• WordNet 3.6
    • adj quack medically unqualified "a quack doctor"
    • v quack act as a medical quack or a charlatan
    • v quack utter quacking noises "The ducks quacked"
    • n quack the harsh sound of a duck
    • n quack an untrained person who pretends to be a physician and who dispenses medical advice
    • ***
Webster's Revised Unabridged Dictionary
  • Interesting fact: A duck's quack doesn't echo, and no one knows why.
    • Quack A boastful pretender to medical skill; an empiric; an ignorant practitioner.
    • Quack Hence, one who boastfully pretends to skill or knowledge of any kind not possessed; a charlatan. "Quacks political; quacks scientific, academical."
    • a Quack Pertaining to or characterized by, boasting and pretension; used by quacks; pretending to cure diseases; as, a quack medicine; a quack doctor.
    • Quack The cry of the duck, or a sound in imitation of it; a hoarse, quacking noise.
    • Quack To act the part of a quack, or pretender.
    • Quack To make vain and loud pretensions; to boast. "To quack of universal cures."
    • Quack To utter a sound like the cry of a duck.
    • ***
Century Dictionary and Cyclopedia
  • Interesting fact: Recent scientific research has has shown Duck's quacks DO echo, even though they are commonly thought not to because the echo is can not be heard by the human ear.
    • quack To utter a harsh, flat, croaking sound or cry, as a goose or duck; croak; now, usually, to cry as a duck.
    • quack To make an outcry: said of persons.
    • n quack A harsh, croaking sound.
    • n quack The cry of a duck; a quacking.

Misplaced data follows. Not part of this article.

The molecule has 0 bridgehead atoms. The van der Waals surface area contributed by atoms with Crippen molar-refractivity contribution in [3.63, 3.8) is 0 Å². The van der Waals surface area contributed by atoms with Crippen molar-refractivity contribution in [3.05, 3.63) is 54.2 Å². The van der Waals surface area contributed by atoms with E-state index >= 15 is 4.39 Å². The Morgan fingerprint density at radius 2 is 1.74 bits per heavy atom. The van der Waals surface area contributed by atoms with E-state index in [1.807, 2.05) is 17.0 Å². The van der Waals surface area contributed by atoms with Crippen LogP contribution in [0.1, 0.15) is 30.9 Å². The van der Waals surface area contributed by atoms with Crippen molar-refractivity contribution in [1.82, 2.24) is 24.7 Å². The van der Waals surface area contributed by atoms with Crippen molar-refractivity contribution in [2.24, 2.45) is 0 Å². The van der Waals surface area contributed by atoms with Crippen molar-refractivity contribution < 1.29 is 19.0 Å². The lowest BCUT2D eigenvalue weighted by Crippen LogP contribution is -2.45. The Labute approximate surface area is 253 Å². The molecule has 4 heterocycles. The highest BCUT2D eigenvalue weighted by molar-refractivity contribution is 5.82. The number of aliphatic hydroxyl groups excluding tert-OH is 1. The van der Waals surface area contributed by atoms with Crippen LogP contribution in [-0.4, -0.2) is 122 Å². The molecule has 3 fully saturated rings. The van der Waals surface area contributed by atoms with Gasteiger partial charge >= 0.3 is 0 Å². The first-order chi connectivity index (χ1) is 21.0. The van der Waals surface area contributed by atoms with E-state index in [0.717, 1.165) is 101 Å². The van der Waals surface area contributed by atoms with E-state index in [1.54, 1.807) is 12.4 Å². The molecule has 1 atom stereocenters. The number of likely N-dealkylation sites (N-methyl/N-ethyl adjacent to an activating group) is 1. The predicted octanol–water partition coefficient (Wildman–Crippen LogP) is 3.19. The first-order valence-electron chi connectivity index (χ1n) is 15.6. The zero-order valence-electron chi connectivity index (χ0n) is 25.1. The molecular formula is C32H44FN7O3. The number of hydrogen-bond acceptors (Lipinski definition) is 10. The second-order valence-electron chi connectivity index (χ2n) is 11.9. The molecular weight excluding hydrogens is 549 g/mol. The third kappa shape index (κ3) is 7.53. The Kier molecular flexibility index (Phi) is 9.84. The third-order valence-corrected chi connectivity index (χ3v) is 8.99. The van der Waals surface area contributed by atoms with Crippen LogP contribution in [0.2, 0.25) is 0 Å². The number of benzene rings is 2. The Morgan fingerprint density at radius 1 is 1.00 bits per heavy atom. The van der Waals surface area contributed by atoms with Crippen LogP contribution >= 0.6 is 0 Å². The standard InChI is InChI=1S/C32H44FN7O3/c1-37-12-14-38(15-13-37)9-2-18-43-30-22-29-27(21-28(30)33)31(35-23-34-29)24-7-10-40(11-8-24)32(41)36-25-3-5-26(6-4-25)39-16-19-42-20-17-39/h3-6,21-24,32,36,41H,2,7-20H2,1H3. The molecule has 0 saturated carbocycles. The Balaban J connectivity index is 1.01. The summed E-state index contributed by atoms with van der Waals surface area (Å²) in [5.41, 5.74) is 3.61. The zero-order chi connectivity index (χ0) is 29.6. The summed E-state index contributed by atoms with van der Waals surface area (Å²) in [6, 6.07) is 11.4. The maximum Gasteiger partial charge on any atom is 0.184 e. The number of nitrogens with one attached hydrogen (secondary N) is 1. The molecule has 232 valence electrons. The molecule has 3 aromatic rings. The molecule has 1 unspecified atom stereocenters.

• quack To talk noisily and ostentatiously; make vain and loud pretensions.
    • quack To play the quack; practise arts of quackery, as a pretender to medical skill.
    • quack To treat in the manner of a quack; play the quack with.
    • quack To tamper with dishonestly; use fraudulently.
    • n quack An impudent and fraudulent pretender to medical skill; a mountebank; a knavish practitioner of medicine.
    • n quack Hence One who pretends to skill or knowledge of any kind which he does not possess; an ignorant and impudent pretender; a charlatan.
    • n quack Synonyms Quack, Empiric, Mountebank, Charlatan. A quack is, by derivation, one who talks much without wisdom, and, specifically, talks of his own power to heal; hence, any ignorant pretender to medical knowledge or skill. Empiric is a more elevated term for one who goes by mere experience in the trial of remedies, and is without knowledge of the medical sciences or of the clinical observations and opinions of others; hence, an incompetent, self-confident practitioner. A mountebank is generally a quack, but may be a pretender in any line. Charlatan (literally ‘chatterer’) is primarily applied, not to a person belonging to any particular profession or occupation, but to a pretentious cheat of any sort.
    • quack Pertaining to or characterized by quackery of any kind; specifically, falsely pretending to cure disease, or ignorantly or fraudulently set forth as remedies: as, a quack doctor; quack medicines.
    • n quack See couac.
    • ***
Chambers's Twentieth Century Dictionary
    • v.i Quack kwak to cry like a duck: to boast: to practise as a quack
    • v.t Quack to doctor by quackery
    • n Quack the cry of a duck: a boastful pretender to skill which he does not possess, esp. medical skill: a mountebank
    • adj Quack pertaining to quackery: used by quacks
    • ***


  • Richard C. Cushing
    Richard C. Cushing
    “When I see a bird that walks like a duck and swims like a duck and quacks like a duck, I call that bird a duck.”


Webster's Revised Unabridged Dictionary
Of imitative origin; cf. D. kwaken, G. quacken, quaken, Icel. kvaka, to twitter


In literature:

Let us not live like quacks.
"The Golden Censer" by John McGovern
My friend is neither a quack nor superstitious, and two hundred years ago would have been a better physician than most in Europe.
"Letters from Egypt" by Lucie Duff Gordon
The man seemed to brook with scorn the degrading situation of a religious quack, to which some uncontrollable destiny had doomed him.